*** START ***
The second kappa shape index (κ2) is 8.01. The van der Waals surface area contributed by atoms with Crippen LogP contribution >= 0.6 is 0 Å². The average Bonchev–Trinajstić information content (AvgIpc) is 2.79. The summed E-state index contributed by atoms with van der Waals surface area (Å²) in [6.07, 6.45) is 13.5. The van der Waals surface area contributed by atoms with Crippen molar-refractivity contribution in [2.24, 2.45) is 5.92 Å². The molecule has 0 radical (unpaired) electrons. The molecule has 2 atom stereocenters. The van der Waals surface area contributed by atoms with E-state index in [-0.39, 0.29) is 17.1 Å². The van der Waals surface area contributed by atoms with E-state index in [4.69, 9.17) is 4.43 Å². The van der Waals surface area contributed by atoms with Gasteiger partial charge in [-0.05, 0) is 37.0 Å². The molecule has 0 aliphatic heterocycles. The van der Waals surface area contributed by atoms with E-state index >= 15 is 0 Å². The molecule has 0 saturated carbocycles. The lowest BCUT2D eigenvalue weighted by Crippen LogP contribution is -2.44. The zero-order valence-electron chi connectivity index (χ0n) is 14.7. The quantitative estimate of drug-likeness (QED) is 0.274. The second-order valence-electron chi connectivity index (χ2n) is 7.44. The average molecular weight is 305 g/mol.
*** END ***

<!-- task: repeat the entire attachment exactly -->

The second kappa shape index (κ2) is 8.01. The van der Waals surface area contributed by atoms with Crippen LogP contribution >= 0.6 is 0 Å². The average Bonchev–Trinajstić information content (AvgIpc) is 2.79. The summed E-state index contributed by atoms with van der Waals surface area (Å²) in [6.07, 6.45) is 13.5. The van der Waals surface area contributed by atoms with Crippen molar-refractivity contribution in [2.24, 2.45) is 5.92 Å². The molecule has 0 radical (unpaired) electrons. The molecule has 2 atom stereocenters. The van der Waals surface area contributed by atoms with E-state index in [-0.39, 0.29) is 17.1 Å². The van der Waals surface area contributed by atoms with E-state index in [4.69, 9.17) is 4.43 Å². The van der Waals surface area contributed by atoms with Gasteiger partial charge in [-0.05, 0) is 37.0 Å². The molecule has 0 aliphatic heterocycles. The van der Waals surface area contributed by atoms with E-state index >= 15 is 0 Å². The molecule has 0 saturated carbocycles. The lowest BCUT2D eigenvalue weighted by Crippen LogP contribution is -2.44. The zero-order valence-electron chi connectivity index (χ0n) is 14.7. The quantitative estimate of drug-likeness (QED) is 0.274. The second-order valence-electron chi connectivity index (χ2n) is 7.44. The average molecular weight is 305 g/mol.